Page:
The Evolution of the Humanities in the U.S.
Many people in the education community fear that the humanities are dying. As more people come to see college as essentially career training, there's a growing sense that students will turn away from a broad liberal arts education and focus on narrow, applied fields such as business or computer science.
When you look back at the second half of the twentieth century, history seems to bear this concern out. A recent analysis of U.S. Education Department data by The Chronicle of Higher Education shows that in 1967 humanities disciplines such as history, foreign languages and English dominated the number of bachelor's degrees awarded in the U.S. But by 1987 the humanities' share of undergraduate education had shrunk significantly, with business and management experiencing a meteoric rise. The Chronicle attributes this shift to 'students' growing interest in well-paying jobs.'
Although the above graph shows that the relative share of business and humanities bachelor's degrees has remained the same over the past twenty years, The Chronicle's analysis indicates that humanities disciplines have in fact experienced steady growth since the late 1980s. Between 1988 and 2008, the number of bachelor's degrees awarded in fields such as religion, philosophy and art history have grown between 75 and 125 percent. Other humanities fields, including general studies, history and foreign languages, have also experienced significant growth. Even English, which has been the slowest-growing field, saw a 50% increase in the number of bachelor's degrees awarded in the last two decades.
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The Humanities Today
The historical picture suggests that, while they're still much less popular than applied fields, the humanities are certainly not dying. But what about right now? If a rising interest in high salaried jobs (and therefore career training) led to a drop in humanities studies in the past, what effect has the recent recession had? It's not unreasonable to expect that, faced with an uncertain job market, students would turn to the subjects that seem most likely to translate into a job after graduation.
However, a recent report from the American Academy of Arts and Sciences suggests that this is not the case. The Humanities Departmental Survey (HDS), on which the academy collaborated with several scholarly societies, found that interest in the humanities has remained steady on college campuses over the past couple of years. The study focused on departments granting degrees in the following subjects:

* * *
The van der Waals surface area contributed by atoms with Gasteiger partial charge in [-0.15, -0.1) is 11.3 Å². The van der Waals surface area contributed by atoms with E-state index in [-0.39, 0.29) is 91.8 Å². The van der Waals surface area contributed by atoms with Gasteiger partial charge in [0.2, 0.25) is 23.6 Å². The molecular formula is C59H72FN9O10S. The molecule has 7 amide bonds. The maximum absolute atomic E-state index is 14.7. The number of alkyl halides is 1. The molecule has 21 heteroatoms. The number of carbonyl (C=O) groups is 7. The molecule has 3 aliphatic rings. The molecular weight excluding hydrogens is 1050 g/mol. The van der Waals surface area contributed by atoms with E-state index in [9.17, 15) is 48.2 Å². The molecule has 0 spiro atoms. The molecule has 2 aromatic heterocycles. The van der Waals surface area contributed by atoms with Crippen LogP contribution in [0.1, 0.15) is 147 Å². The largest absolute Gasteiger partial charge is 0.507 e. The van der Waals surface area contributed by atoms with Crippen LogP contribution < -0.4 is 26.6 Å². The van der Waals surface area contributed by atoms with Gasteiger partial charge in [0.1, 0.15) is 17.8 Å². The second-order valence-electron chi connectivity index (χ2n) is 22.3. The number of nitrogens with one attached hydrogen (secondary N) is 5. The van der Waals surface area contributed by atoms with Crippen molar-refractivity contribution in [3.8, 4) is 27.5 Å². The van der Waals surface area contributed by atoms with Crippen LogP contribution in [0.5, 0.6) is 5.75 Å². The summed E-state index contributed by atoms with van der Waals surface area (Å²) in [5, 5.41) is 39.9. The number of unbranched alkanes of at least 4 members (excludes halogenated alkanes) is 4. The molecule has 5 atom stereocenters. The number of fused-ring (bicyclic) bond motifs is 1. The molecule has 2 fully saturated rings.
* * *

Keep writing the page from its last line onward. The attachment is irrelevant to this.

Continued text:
- art history
- foreign languages
- MLA combined English and foreign languages
- history of science
The academy collected data in the 2007-2008 academic year from roughly 1,400 American colleges and universities. The report showed that in the 2006-2007 school year, 122,100 undergraduates earned bachelor's degrees in one of the above fields, and 100,310 students completed a minor in the three largest fields, English, foreign languages and history. The survey also found that most institutions feel it's important for all students to have some exposure to the humanities: 87% of the departments surveyed said that their discipline was still included in the core requirements at their school.
The survey also took a close look at each of the above fields, reporting how many bachelor's degrees were earned in the 2006-2007 school year and how many juniors and seniors had declared a major in the respective subjects in the fall of 2007. The breakdown by discipline was as follows:
|Discipline||Degrees Awarded in 2006-2007||Declared Majors in 2007|
|MLA English / Foreign Language||2,980||9,360|
The report notes that while some of the students who had declared their majors in the fall of 2007 may drop out or change fields, the numbers suggest that interest in most humanities disciplines is increasing.
This may reflect a quietly growing trend that sees undergraduate humanities studies as more valuable to professional careers than applied degree programs. A recent study by the Association of American Colleges and Universities (AAC&U) found that most U.S. employers are dissatisfied with the quality of their young employees' education. The employers noted that while many recent graduates are highly trained in one very specific area, they lack the analytical abilities required to 'think on their feet' or learn new skills. Since the modern workplace requires employees to work in a flexible, interdisciplinary environment, applied degree programs are turning out to be too narrow. As the AAC&U study concludes, America's college students need more liberal arts training to be successful in their careers, not less. The foreign languages are an exceptionally good example of this phenomenon because they prepare students for the increasingly international business world while imparting the crucial skills of analysis and critical reasoning.
The continued popularity of the humanities among students is not reflected in the state of humanities faculties. Many colleges and universities have been forced to cut costs in their teaching staff in the last couple of years by relying on non-tenured labor. The study found that in the 2006-2007 academic year, only 38% of faculty members in the departments surveyed had tenure. Things are also looking pretty bleak for young scholars hoping to enter academia. Most schools have a low turnover rate for humanities faculty and many have recently instituted hiring freezes, which means that there will be relatively few faculty positions available for graduate students in the surveyed fields.